Or how about putting a dedicated crosscut saw blade on the chop saw and just rip on the ts? You can save by not having to use a ts miter gauge!

You can see that there are lots of rips & crosscuts in this little box, each is a potential blade change without a combo blade!

M

-- Madmark - Madmark2150@yahoo.com Wiretreefarm.com

View waho6o9's profile

waho6o9

7166 posts in 2036 days


#10 posted 02-18-2016 11:25 PM

http://www.infinitytools.com/SAW-BLADES-PACKAGES/departments/1026/

Get a rip and a cross cut blade it’s worth it, or if you like get a combo blade from

Infinity they work well.

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716

502 posts in 376 days


#11 posted 02-18-2016 11:30 PM

You can see that there are lots of rips & crosscuts in this little box, each is a potential blade change without a combo blade!

M

- MadMark

If you plan properly there is one blade change to make the box you pictured.
Oh, what about those burn marks ? Aren’t they from not using a specialized blade ? ;-)

-- It's nice!

View rwe2156's profile

rwe2156

2187 posts in 940 days


#12 posted 02-18-2016 11:41 PM

716 your instincts are correct although a combo blade might be fine for xcuts, it won’t perform like a dedicated ripping blade.

After trying one, I highly recommend the Freud industrial line (not the red ones).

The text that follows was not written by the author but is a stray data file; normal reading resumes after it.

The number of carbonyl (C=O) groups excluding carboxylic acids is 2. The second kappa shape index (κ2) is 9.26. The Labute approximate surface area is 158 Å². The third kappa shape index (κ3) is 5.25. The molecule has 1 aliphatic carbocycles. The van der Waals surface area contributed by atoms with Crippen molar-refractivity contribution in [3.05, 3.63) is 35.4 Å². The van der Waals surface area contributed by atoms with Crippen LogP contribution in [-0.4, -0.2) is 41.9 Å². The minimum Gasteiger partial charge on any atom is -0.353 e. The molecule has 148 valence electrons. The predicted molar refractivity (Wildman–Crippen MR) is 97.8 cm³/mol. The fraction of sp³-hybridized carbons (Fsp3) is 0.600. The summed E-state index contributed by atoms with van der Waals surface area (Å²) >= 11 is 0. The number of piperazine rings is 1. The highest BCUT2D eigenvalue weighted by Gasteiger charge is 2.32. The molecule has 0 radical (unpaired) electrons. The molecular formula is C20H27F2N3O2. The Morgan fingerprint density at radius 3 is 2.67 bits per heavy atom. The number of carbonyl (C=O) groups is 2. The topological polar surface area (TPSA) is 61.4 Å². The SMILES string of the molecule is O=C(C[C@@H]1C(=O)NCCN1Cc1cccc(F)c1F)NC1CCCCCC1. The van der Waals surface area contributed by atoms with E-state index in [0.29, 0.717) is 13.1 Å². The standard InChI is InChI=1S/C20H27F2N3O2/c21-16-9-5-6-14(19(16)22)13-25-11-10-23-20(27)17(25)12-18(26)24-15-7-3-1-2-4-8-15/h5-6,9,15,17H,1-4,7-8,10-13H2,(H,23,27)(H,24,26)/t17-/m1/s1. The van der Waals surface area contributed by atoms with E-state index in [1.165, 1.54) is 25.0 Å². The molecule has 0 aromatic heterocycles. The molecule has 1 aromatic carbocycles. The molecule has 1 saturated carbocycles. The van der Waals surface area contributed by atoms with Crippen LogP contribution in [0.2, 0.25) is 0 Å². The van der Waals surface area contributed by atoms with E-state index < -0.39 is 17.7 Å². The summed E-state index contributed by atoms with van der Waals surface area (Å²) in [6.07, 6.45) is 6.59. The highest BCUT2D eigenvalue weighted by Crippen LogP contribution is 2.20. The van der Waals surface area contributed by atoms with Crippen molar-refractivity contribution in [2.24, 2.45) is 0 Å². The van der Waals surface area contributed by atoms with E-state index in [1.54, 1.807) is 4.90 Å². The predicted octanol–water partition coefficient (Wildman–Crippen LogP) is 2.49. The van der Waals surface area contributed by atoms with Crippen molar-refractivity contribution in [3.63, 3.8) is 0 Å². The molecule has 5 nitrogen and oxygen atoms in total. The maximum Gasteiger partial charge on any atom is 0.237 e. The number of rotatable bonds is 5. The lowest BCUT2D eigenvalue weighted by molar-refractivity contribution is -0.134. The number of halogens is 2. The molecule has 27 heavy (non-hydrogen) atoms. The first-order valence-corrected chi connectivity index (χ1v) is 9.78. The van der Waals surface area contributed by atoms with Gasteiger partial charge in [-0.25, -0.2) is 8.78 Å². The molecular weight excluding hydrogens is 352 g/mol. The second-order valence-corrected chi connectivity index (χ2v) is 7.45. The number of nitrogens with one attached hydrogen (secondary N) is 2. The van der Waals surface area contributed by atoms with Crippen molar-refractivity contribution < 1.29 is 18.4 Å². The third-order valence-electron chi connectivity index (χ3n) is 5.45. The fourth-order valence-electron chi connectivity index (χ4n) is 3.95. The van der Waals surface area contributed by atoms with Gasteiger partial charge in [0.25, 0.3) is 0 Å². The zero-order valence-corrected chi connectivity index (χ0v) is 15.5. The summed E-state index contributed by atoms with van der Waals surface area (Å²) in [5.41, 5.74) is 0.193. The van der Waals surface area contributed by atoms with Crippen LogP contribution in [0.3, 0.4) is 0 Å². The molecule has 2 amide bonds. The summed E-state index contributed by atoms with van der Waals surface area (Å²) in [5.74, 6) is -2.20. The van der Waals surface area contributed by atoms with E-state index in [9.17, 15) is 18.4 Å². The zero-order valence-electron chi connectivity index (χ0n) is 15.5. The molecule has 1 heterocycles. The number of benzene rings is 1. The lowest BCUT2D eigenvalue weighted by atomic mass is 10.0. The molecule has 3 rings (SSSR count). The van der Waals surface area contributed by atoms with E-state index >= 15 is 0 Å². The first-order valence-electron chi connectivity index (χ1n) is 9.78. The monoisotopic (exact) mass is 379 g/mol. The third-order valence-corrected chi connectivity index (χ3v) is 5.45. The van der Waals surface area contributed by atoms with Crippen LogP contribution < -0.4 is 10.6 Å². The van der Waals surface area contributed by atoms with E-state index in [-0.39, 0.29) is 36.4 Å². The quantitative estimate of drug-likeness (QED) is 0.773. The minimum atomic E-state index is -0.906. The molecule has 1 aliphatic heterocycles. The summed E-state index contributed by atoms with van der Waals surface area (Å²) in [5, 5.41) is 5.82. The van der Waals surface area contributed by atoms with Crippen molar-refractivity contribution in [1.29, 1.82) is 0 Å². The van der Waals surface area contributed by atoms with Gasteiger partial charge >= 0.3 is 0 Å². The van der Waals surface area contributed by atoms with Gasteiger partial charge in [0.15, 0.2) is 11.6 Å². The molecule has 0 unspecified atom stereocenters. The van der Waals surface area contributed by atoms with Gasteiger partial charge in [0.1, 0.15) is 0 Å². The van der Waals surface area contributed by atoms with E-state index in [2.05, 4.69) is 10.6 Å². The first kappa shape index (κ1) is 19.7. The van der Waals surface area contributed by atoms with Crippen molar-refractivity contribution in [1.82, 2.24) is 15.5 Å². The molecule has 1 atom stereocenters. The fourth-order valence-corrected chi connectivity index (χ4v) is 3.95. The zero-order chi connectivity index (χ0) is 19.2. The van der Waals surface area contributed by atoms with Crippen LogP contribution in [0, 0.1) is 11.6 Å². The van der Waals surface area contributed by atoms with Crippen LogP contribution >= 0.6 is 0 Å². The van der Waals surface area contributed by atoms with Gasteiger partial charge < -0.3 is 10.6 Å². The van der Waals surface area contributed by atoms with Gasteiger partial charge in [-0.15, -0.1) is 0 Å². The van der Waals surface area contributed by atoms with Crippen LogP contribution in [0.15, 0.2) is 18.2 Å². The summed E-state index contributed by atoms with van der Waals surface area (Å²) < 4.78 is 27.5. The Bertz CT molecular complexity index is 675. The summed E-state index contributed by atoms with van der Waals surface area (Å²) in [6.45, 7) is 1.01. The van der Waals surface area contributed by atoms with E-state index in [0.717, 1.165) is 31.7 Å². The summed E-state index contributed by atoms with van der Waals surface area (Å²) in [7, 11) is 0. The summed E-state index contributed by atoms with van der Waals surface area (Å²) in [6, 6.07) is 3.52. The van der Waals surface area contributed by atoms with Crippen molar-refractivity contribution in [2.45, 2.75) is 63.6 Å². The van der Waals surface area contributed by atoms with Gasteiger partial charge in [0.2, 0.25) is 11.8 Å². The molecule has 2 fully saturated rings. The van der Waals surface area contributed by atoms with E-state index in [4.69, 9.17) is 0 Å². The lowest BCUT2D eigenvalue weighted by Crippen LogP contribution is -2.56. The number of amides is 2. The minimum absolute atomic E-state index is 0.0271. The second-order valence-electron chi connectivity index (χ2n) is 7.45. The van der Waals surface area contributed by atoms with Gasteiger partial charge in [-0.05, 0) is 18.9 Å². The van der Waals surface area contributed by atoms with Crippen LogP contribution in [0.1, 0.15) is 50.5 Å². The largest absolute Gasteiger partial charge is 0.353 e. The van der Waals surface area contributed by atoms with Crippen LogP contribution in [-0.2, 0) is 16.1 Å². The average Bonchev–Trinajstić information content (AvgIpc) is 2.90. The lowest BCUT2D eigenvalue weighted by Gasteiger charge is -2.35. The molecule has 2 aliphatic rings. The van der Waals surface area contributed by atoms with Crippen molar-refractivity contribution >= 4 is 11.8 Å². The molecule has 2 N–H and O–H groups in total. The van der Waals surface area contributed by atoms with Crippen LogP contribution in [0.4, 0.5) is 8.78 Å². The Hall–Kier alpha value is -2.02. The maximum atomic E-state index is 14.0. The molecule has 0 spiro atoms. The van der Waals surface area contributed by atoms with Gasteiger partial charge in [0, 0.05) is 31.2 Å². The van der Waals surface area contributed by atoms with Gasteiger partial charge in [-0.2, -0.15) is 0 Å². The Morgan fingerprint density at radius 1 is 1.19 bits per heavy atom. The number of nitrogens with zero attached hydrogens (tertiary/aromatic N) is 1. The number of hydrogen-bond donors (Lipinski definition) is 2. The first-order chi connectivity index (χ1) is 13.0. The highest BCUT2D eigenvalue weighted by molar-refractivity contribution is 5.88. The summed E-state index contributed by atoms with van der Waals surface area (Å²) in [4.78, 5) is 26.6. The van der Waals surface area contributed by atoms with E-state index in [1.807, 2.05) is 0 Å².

I have the LM74M01C rip it is superior to their other blades IMO.

I also like the CMT line quite well. They seem to have a beefier piece of carbide.
Rip 24 T 201.024.10

I have several industrial Xcut blades but the names have worn off.
I think they are Amana.

-- Everything is a prototype thats why its one of a kind!!

View jmartel's profile

jmartel

6564 posts in 1609 days


#13 posted 02-19-2016 12:24 AM


The LU83 and other blades will give you glue line cuts. People often mistake the off-the-saw surface for having been sanded. Yes, dedicated blades are better. Blade changes are not 30 seconds and think thru your last project, how many times did you switch from rip to crosscut & back? Multiply that by your actual blade change time & charge that back to the project cost. You ll soon pay for a 2nd dedicated ripping saw.

- MadMark

No, blade changes are indeed 30 seconds or less. Pop off the zero clearance insert, undo the arbor nut, swap blades, put the nut back on, put the zero clearance insert back in. Riving knife doesn’t even need to come off. And if you plan your cuts, and in the correct logical order, then you won’t change blades that often.

Dedicated blades are vastly superior. Definitely worth the minimal expense and time it takes to switch. Rips are significantly faster, which you need to take into account if you are concerned about the time it takes to switch blades. I’d argue that you more than make up for that time spent changing blades by using a rip blade.

-- The quality of one's woodworking is directly related to the amount of flannel worn.

View Dabcan's profile

Dabcan

252 posts in 2130 days


#14 posted 02-19-2016 01:08 AM

Something to keep in mind, when you get your blades sharpened, you pay by the tooth, so if you are debating between too equally rated blades, pick the one with less teeth.

-- @craftcollectif , http://www.craftcollective.ca, https://www.etsy.com/shop/craftcollective?

View gfadvm's profile

gfadvm

14940 posts in 2149 days


#15 posted 02-19-2016 01:24 AM

A zero clearance insert will help your cut quality significantly. I have been pleasantly surprised at the crosscut quality from a 24 tooth Diablo rip blade.

-- " I'll try to be nicer, if you'll try to be smarter" gfadvm